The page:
Like any kind of “smuggled” good, malware is encrypted and hidden inside something else before it is distributed through phishing attacks. This is done in an attempt to hide the malicious code and prevent antivirus programs from detecting it.
This kind of “crypting” has been useful against security software that use a kind of artificial intelligence or machine learning to detect viruses and other malicious programs.
Malware Copies Coronavirus News Stories to Slip Through
The idea of malware using text from news stories is nothing new. It happened back in January when viruses were spotted using text from news stories related to the impeachment trial to confuse antivirus programs.
The malware had to switch to a different news story to get through, and it seems that the one they’ve gone with is news stories about the coronavirus epidemic. Samples of Trickbot were found to be using text from a CNN news story in particular. The information was included in the file description of the strain, as shown below;
Copyright passengers were sent to government quarantine centers
Product The restrictions will ban travel to the US from 26 European countries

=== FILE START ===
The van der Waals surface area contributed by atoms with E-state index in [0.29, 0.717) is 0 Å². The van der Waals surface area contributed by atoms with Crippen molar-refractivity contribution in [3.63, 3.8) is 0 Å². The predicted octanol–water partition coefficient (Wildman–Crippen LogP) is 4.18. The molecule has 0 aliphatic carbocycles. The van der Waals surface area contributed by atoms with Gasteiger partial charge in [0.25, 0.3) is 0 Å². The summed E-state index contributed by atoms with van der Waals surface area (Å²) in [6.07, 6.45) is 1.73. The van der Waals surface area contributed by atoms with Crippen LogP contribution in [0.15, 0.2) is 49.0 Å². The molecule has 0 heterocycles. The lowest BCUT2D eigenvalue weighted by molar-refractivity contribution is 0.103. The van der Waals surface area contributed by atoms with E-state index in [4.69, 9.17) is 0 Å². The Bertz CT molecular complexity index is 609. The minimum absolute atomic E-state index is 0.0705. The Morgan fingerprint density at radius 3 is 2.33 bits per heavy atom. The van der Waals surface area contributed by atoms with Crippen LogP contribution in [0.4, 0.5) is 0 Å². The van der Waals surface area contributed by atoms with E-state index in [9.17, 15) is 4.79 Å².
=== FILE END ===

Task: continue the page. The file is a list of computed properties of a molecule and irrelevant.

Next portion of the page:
Description Singapore has 187 confirmed cases of the virus
Original Name Just because someone who had the coronavirus
Internal Name Just this week, the Grand Princess cruise ship docked
File Version 220.127.116.11
Something similar was seen with a strain of Emotet that used text from another news story – also from CNN – for the file information. The interesting thing is that if you were to open the file properties for the file, the information would be displayed there too.
It’s unknown if taking this approach has really paid off for the threat actors or not, but security experts believe that it could work as intended and could be effective against machine learning and AI.
The idea of using news and information about Coronavirus (COVID-19) with a malware attack is nothing new. This kind of approach has only increased since the virus became a full pandemic that spread across the world. There are now man ransomware and phishing scams that are using the virus outbreak as the focal point of their attack.
The advice for avoiding ransomware remains the same as it ever was though, no matter what method threat actors use. Always be wary about any emails you receive, especially unsolicited ones, and avoid using dodgy websites and you should be okay.
Keep your body (and computer) safe from viruses by practicing good hygiene (and digital hygiene).